believe #1 is best leave it here (and do the redirect)--Ozzie10aaaa (talk) 23:23, 27 July 2016 (UTC)
I'm fairly easy either way, though I do agree it should have its own space and not just be collapsed, thanks for the pats on the back though, at times it seems like all my edits do is cause people to get ticked off, it's nice to be reminded that people appreciate my work at times. Brenton (contribs · email · talk · uploads) 02:18, 28 July 2016 (UTC)

Classes of pain medications[edit]

Does anyone know of a basic reference source which lists and defines the classes of pain medications?

Right now, this article lists these:

  1. Paracetamol and NSAIDs
  2. COX-2 inhibitors
  3. Opioids
  4. Flupirtine
  5. Specific agents

I do not know how these were chosen. Paracetamol is not an NSAID, and they might have been listed separately. I am not sure why flupirtine is in its own category because it is not so significant as compared to other things that might have their own category. I do not know the origin of the term "specific agents", but this category seems like it is being used right now to mean "everything else".

Elsewhere in the article muscle relaxants, cannabis, and liniment are mentioned, but I think these should be considered classes of pain medication. There is no mention of ethanol or dietary supplements. Triptans might be mentioned because they are commonly used for migraine.

I wish that I could sort this article based on any established list of the sorts of pain medications in common use. The article on pain management would also be improved if this article could back up its coverage of pain medication.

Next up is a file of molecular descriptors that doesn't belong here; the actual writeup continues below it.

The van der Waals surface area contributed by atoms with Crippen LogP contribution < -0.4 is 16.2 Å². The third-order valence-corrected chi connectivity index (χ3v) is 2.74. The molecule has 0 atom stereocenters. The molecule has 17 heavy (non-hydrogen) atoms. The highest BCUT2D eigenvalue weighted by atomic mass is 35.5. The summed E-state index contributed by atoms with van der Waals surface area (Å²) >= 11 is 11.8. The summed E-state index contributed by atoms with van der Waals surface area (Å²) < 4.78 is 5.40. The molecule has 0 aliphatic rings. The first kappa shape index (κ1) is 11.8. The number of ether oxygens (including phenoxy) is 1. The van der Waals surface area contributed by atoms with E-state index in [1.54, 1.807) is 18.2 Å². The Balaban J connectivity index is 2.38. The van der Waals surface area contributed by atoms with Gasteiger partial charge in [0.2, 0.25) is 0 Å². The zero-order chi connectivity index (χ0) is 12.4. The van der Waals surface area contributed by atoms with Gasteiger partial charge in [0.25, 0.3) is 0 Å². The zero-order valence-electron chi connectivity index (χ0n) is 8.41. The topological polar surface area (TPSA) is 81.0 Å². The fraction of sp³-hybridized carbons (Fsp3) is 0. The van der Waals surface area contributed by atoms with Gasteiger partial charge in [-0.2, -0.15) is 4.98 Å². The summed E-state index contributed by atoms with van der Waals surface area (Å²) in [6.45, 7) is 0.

Sources, anyone? Blue Rasberry (talk) 21:10, 27 July 2016 (UTC)

Non-chemical classifications[edit]

I have been browsing available literature.

It seems like there are a range of guides for choosing analgesics for specific populations. Here is one for children.

There seem to be others for pregnant women, the elderly, and other groups. I am unable to identify any source which gives any grouping of which drugs are used for various populations, even though I can find example papers that there are different recommendations for different groups. Because of this, I am not sure if Wikipedia should say something like, "Drugs for pain can be classified for use by different populations." The manual of style already recommends a "special populations" section - maybe this should go there.

There are a range of guides for treating various diseases and medical conditions with different analgesics. For example, low back pain, migraines, and cancer pain are all treated with a range of analgesics, and often the same sorts of analgesics, so one might classify analgesics by the diseases they are used to treat. For any painful disease, one could look at a management guide and see that certain pain drugs are either more recommended or less so. However, I am unable to find any source which classifies analgesics in general by disease. Each disease just has its own treatment guidelines.

I know that lots of analgesics have legal restrictions on usage by country. Even in the European Union, some countries are more permissive with opioids and others are less. Definitely across the world there is a lot of variation in use of opioids, and lately, availability of cannabis has been changing a lot. I am not sure if cannabis is even traditionally called an "analgesic". Whatever the case, I think pain medications could be classified by legality by region. There actually are a lot of organizations which have written statements recommending that all countries provide access to drugs on the WHO essential medicine list. That includes opioids which many countries restrict. If anyone has ever tried classifying analgesics by legality, then I am unable to find such a thing.

For now, I think it is best to sort them in wiki by chemical class. There are other ways this could be done, but typically Wikipedia would copy someone else's classification system and not make a new one. I am unable to find other descriptions of classification systems, even though I do feel like it is easy to find examples of other classification systems being used as described above. Blue Rasberry (talk) 21:34, 28 July 2016 (UTC)